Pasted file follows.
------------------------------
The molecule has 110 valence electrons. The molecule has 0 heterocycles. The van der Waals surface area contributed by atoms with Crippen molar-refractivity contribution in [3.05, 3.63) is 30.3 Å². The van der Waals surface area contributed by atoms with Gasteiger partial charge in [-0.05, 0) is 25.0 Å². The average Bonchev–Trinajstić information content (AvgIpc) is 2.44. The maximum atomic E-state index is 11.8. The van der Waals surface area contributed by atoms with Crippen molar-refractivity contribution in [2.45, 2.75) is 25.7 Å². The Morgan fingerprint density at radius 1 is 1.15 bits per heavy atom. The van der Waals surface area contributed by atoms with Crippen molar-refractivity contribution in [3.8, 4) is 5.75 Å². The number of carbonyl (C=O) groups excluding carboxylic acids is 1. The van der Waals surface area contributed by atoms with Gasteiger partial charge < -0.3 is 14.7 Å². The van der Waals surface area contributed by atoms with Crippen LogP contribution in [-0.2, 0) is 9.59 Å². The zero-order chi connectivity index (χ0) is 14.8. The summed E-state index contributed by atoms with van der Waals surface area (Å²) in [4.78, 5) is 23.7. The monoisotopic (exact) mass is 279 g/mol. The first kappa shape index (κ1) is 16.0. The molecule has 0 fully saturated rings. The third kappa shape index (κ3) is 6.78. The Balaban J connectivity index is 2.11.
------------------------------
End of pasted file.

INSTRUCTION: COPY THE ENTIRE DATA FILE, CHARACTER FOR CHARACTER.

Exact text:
The molecule has 110 valence electrons. The molecule has 0 heterocycles. The van der Waals surface area contributed by atoms with Crippen molar-refractivity contribution in [3.05, 3.63) is 30.3 Å². The van der Waals surface area contributed by atoms with Gasteiger partial charge in [-0.05, 0) is 25.0 Å². The average Bonchev–Trinajstić information content (AvgIpc) is 2.44. The maximum atomic E-state index is 11.8. The van der Waals surface area contributed by atoms with Crippen molar-refractivity contribution in [2.45, 2.75) is 25.7 Å². The Morgan fingerprint density at radius 1 is 1.15 bits per heavy atom. The van der Waals surface area contributed by atoms with Crippen molar-refractivity contribution in [3.8, 4) is 5.75 Å². The number of carbonyl (C=O) groups excluding carboxylic acids is 1. The van der Waals surface area contributed by atoms with Gasteiger partial charge < -0.3 is 14.7 Å². The van der Waals surface area contributed by atoms with Crippen LogP contribution in [-0.2, 0) is 9.59 Å². The zero-order chi connectivity index (χ0) is 14.8. The summed E-state index contributed by atoms with van der Waals surface area (Å²) in [4.78, 5) is 23.7. The monoisotopic (exact) mass is 279 g/mol. The first kappa shape index (κ1) is 16.0. The molecule has 0 fully saturated rings. The third kappa shape index (κ3) is 6.78. The Balaban J connectivity index is 2.11.